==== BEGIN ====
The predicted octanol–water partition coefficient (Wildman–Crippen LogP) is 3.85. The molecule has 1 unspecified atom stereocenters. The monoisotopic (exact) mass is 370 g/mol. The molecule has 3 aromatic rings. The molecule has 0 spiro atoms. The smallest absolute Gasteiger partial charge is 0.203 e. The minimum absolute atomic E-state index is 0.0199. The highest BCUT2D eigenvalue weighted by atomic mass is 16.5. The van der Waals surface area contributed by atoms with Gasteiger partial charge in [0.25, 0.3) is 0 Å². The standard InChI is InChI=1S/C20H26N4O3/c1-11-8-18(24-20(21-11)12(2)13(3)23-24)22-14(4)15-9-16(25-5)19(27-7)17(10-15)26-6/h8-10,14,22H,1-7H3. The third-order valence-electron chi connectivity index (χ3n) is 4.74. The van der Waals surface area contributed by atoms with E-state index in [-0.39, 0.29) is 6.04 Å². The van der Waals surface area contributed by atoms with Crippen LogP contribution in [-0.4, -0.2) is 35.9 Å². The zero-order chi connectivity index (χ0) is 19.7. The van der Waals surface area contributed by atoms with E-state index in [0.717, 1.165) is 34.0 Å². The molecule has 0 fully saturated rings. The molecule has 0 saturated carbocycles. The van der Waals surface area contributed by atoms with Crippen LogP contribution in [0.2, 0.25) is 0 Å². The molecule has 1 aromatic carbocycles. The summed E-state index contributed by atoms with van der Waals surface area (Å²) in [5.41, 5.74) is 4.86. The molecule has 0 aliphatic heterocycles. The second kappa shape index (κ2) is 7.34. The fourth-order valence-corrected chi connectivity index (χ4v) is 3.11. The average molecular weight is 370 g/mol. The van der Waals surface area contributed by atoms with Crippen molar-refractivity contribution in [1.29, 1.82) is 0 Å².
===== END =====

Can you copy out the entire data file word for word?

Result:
The predicted octanol–water partition coefficient (Wildman–Crippen LogP) is 3.85. The molecule has 1 unspecified atom stereocenters. The monoisotopic (exact) mass is 370 g/mol. The molecule has 3 aromatic rings. The molecule has 0 spiro atoms. The smallest absolute Gasteiger partial charge is 0.203 e. The minimum absolute atomic E-state index is 0.0199. The highest BCUT2D eigenvalue weighted by atomic mass is 16.5. The van der Waals surface area contributed by atoms with Gasteiger partial charge in [0.25, 0.3) is 0 Å². The standard InChI is InChI=1S/C20H26N4O3/c1-11-8-18(24-20(21-11)12(2)13(3)23-24)22-14(4)15-9-16(25-5)19(27-7)17(10-15)26-6/h8-10,14,22H,1-7H3. The third-order valence-electron chi connectivity index (χ3n) is 4.74. The van der Waals surface area contributed by atoms with E-state index in [-0.39, 0.29) is 6.04 Å². The van der Waals surface area contributed by atoms with Crippen LogP contribution in [-0.4, -0.2) is 35.9 Å². The zero-order chi connectivity index (χ0) is 19.7. The van der Waals surface area contributed by atoms with E-state index in [0.717, 1.165) is 34.0 Å². The molecule has 0 fully saturated rings. The molecule has 0 saturated carbocycles. The van der Waals surface area contributed by atoms with Crippen LogP contribution in [0.2, 0.25) is 0 Å². The molecule has 1 aromatic carbocycles. The summed E-state index contributed by atoms with van der Waals surface area (Å²) in [5.41, 5.74) is 4.86. The molecule has 0 aliphatic heterocycles. The second kappa shape index (κ2) is 7.34. The fourth-order valence-corrected chi connectivity index (χ4v) is 3.11. The average molecular weight is 370 g/mol. The van der Waals surface area contributed by atoms with Crippen molar-refractivity contribution in [1.29, 1.82) is 0 Å².